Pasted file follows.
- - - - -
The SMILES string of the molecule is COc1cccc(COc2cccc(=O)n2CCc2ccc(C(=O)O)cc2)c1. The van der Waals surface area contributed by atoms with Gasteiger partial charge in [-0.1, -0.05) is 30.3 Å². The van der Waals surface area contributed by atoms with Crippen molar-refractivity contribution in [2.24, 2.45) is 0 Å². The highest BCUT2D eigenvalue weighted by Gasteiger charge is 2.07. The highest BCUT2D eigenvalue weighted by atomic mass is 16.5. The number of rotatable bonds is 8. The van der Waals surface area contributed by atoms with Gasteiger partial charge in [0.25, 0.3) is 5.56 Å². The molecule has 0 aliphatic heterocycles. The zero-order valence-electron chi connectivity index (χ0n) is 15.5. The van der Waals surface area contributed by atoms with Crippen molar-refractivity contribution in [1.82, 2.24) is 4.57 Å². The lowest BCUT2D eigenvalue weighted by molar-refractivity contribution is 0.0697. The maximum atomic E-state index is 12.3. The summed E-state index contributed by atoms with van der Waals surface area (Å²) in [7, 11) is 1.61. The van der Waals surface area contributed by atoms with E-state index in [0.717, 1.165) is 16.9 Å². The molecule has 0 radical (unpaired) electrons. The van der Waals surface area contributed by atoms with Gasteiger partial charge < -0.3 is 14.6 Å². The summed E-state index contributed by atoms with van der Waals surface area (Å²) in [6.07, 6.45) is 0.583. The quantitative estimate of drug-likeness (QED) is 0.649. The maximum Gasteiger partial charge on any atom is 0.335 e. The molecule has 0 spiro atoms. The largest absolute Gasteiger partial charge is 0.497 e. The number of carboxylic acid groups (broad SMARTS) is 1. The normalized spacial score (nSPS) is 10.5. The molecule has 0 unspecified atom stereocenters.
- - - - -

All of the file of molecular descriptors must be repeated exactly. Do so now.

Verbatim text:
The SMILES string of the molecule is COc1cccc(COc2cccc(=O)n2CCc2ccc(C(=O)O)cc2)c1. The van der Waals surface area contributed by atoms with Gasteiger partial charge in [-0.1, -0.05) is 30.3 Å². The van der Waals surface area contributed by atoms with Crippen molar-refractivity contribution in [2.24, 2.45) is 0 Å². The highest BCUT2D eigenvalue weighted by Gasteiger charge is 2.07. The highest BCUT2D eigenvalue weighted by atomic mass is 16.5. The number of rotatable bonds is 8. The van der Waals surface area contributed by atoms with Gasteiger partial charge in [0.25, 0.3) is 5.56 Å². The molecule has 0 aliphatic heterocycles. The zero-order valence-electron chi connectivity index (χ0n) is 15.5. The van der Waals surface area contributed by atoms with Crippen molar-refractivity contribution in [1.82, 2.24) is 4.57 Å². The lowest BCUT2D eigenvalue weighted by molar-refractivity contribution is 0.0697. The maximum atomic E-state index is 12.3. The summed E-state index contributed by atoms with van der Waals surface area (Å²) in [7, 11) is 1.61. The van der Waals surface area contributed by atoms with E-state index in [0.717, 1.165) is 16.9 Å². The molecule has 0 radical (unpaired) electrons. The van der Waals surface area contributed by atoms with Gasteiger partial charge < -0.3 is 14.6 Å². The summed E-state index contributed by atoms with van der Waals surface area (Å²) in [6.07, 6.45) is 0.583. The quantitative estimate of drug-likeness (QED) is 0.649. The maximum Gasteiger partial charge on any atom is 0.335 e. The molecule has 0 spiro atoms. The largest absolute Gasteiger partial charge is 0.497 e. The number of carboxylic acid groups (broad SMARTS) is 1. The normalized spacial score (nSPS) is 10.5. The molecule has 0 unspecified atom stereocenters.